Title

ACCP Commentary: Recommended basic science foundation necessary to prepare pharmacists to manage personalized pharmacotherapy

ORCiD

0000-0002-5447-9016

Document Type

Article

Publication Title

Pharmacotherapy: The Journal of Human Pharmacology and Drug Therapy

ISSN

1875-9114

Volume

30

Issue

6

DOI

10.1592/phco.30.6.626

First Page

228e

Last Page

235e

Publication Date

1-1-2010

Abstract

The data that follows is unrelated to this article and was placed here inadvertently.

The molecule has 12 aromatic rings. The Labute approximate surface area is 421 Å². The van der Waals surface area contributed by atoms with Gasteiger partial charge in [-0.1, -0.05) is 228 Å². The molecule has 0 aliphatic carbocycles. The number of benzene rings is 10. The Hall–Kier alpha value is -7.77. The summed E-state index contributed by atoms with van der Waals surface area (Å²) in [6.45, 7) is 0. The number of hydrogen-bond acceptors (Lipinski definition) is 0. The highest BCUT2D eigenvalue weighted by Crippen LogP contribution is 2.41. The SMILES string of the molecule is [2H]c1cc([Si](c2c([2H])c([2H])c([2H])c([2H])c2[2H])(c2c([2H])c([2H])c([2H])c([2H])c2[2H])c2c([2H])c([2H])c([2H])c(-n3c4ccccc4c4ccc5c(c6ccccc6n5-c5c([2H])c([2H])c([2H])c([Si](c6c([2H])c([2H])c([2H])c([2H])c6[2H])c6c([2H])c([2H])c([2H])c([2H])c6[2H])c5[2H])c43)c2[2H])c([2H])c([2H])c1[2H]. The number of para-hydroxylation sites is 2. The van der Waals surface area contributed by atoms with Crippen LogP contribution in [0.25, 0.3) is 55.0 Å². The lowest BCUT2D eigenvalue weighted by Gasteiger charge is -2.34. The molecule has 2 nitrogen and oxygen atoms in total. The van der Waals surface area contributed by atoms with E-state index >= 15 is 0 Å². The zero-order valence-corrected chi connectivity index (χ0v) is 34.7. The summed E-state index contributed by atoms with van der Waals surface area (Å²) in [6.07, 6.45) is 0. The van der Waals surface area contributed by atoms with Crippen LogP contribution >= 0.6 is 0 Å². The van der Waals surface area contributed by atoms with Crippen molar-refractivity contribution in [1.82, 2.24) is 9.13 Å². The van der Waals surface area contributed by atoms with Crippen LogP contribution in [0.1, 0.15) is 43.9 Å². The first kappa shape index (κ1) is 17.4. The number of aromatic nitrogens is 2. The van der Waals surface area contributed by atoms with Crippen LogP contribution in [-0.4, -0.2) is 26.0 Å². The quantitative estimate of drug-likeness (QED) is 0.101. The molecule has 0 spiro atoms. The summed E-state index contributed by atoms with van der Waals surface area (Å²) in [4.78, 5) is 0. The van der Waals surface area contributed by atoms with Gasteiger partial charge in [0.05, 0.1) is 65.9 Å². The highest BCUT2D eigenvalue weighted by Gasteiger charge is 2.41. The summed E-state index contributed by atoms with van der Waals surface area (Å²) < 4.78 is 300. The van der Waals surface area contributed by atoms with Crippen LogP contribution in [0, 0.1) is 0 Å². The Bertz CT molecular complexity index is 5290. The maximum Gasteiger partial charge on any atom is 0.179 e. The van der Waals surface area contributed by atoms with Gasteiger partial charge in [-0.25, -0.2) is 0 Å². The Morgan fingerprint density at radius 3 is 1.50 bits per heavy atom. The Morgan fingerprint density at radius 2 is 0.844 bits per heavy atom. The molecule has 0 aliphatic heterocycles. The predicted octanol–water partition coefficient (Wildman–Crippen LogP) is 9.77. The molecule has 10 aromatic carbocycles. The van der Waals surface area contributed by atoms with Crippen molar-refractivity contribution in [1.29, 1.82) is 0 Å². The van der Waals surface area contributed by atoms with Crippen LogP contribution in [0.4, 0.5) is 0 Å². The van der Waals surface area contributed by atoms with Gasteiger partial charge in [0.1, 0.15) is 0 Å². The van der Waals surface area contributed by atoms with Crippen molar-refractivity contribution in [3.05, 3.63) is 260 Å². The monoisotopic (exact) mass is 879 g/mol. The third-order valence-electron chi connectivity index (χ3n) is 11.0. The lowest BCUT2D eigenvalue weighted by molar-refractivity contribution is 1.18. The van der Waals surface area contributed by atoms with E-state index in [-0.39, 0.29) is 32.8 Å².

In recent years, the United States Food and Drug Administration has approved revised labeling for several existing drugs to include pharmacogenomic information, marking an important step toward more personalized medicine. In addition, it is anticipated that many newly approved drugs may be restricted to use in individuals with certain genotypes. In response to the wealth of pharmacogenomic data generated during the past decade and its implications for pharmacy practice, the American College of Clinical Pharmacy Educational Affairs Committee was charged with describing the basic science foundation necessary to prepare future pharmacists to manage personalized, pharmaco-genetically driven therapy. The committee identified four key areas deemed essential components of a pharmacy curriculum related to advances in genomics: personalized medicine concepts and terminology, with a focus on genomics; genomic applications in basic and applied pharmaceutical sciences; biotechnology; and bioinformatics. Each section of this commentary contains one or more broad curricular outcomes to be achieved, suggested implementations to address each outcome, and benchmark performance indicators of learning outcomes for recent graduates from doctor of pharmacy educational programs. There was unanimous agreement among committee members that the curricular outcomes described are the minimum expectation for future pharmacists to provide optimal patient care in the era of personalized medicine. Material taught in each area should evolve with progress in the field, particularly for gene-drug response associations, biotechnology, and bioinformatics. As the areas of proteomics, metabolomics, and epigenetics evolve along with their implications for personalized drug therapy, they should also be incorporated into the curriculum. Self-directed learning behaviors should be encouraged, when possible, to better prepare students to advance their skills and knowledge with the science. Faculty development will likely be necessary for the widespread education of pharmacy students in personalized medicine. It is our hope that this commentary will serve as a useful resource for academicians involved in curricular content development for pharmacy students.